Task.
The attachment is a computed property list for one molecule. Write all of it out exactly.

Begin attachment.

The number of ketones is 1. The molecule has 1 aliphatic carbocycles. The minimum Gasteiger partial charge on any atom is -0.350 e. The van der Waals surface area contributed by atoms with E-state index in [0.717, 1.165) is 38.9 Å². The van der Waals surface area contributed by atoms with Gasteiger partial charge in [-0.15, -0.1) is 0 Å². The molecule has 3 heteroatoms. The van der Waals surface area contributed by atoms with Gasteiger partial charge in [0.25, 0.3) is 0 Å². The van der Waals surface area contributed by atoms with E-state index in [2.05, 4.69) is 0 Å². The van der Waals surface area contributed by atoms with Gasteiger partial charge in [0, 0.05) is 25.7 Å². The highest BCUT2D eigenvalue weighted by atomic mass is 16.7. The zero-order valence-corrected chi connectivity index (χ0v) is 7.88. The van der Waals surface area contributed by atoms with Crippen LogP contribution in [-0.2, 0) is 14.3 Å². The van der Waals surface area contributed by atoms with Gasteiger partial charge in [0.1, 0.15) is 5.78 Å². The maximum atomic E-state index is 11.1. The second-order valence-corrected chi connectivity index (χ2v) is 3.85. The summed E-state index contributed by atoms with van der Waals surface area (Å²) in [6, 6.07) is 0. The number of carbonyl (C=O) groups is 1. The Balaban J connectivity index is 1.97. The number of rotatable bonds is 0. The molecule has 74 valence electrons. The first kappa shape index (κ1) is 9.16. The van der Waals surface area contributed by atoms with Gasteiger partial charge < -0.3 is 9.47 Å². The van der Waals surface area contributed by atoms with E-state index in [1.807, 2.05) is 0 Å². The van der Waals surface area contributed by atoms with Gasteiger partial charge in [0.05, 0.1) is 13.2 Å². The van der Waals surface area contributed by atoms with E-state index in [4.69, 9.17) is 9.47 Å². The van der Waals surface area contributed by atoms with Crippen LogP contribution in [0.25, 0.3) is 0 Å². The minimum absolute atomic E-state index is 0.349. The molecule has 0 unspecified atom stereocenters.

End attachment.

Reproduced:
The number of ketones is 1. The molecule has 1 aliphatic carbocycles. The minimum Gasteiger partial charge on any atom is -0.350 e. The van der Waals surface area contributed by atoms with E-state index in [0.717, 1.165) is 38.9 Å². The van der Waals surface area contributed by atoms with Gasteiger partial charge in [-0.15, -0.1) is 0 Å². The molecule has 3 heteroatoms. The van der Waals surface area contributed by atoms with Gasteiger partial charge in [0.25, 0.3) is 0 Å². The van der Waals surface area contributed by atoms with E-state index in [2.05, 4.69) is 0 Å². The van der Waals surface area contributed by atoms with Gasteiger partial charge in [0, 0.05) is 25.7 Å². The highest BCUT2D eigenvalue weighted by atomic mass is 16.7. The zero-order valence-corrected chi connectivity index (χ0v) is 7.88. The van der Waals surface area contributed by atoms with Crippen LogP contribution in [-0.2, 0) is 14.3 Å². The van der Waals surface area contributed by atoms with Gasteiger partial charge in [0.1, 0.15) is 5.78 Å². The maximum atomic E-state index is 11.1. The second-order valence-corrected chi connectivity index (χ2v) is 3.85. The summed E-state index contributed by atoms with van der Waals surface area (Å²) in [6, 6.07) is 0. The number of carbonyl (C=O) groups is 1. The Balaban J connectivity index is 1.97. The number of rotatable bonds is 0. The molecule has 74 valence electrons. The first kappa shape index (κ1) is 9.16. The van der Waals surface area contributed by atoms with Gasteiger partial charge < -0.3 is 9.47 Å². The van der Waals surface area contributed by atoms with E-state index in [1.807, 2.05) is 0 Å². The van der Waals surface area contributed by atoms with Gasteiger partial charge in [0.05, 0.1) is 13.2 Å². The van der Waals surface area contributed by atoms with E-state index in [4.69, 9.17) is 9.47 Å². The van der Waals surface area contributed by atoms with Crippen LogP contribution in [0.25, 0.3) is 0 Å². The minimum absolute atomic E-state index is 0.349. The molecule has 0 unspecified atom stereocenters.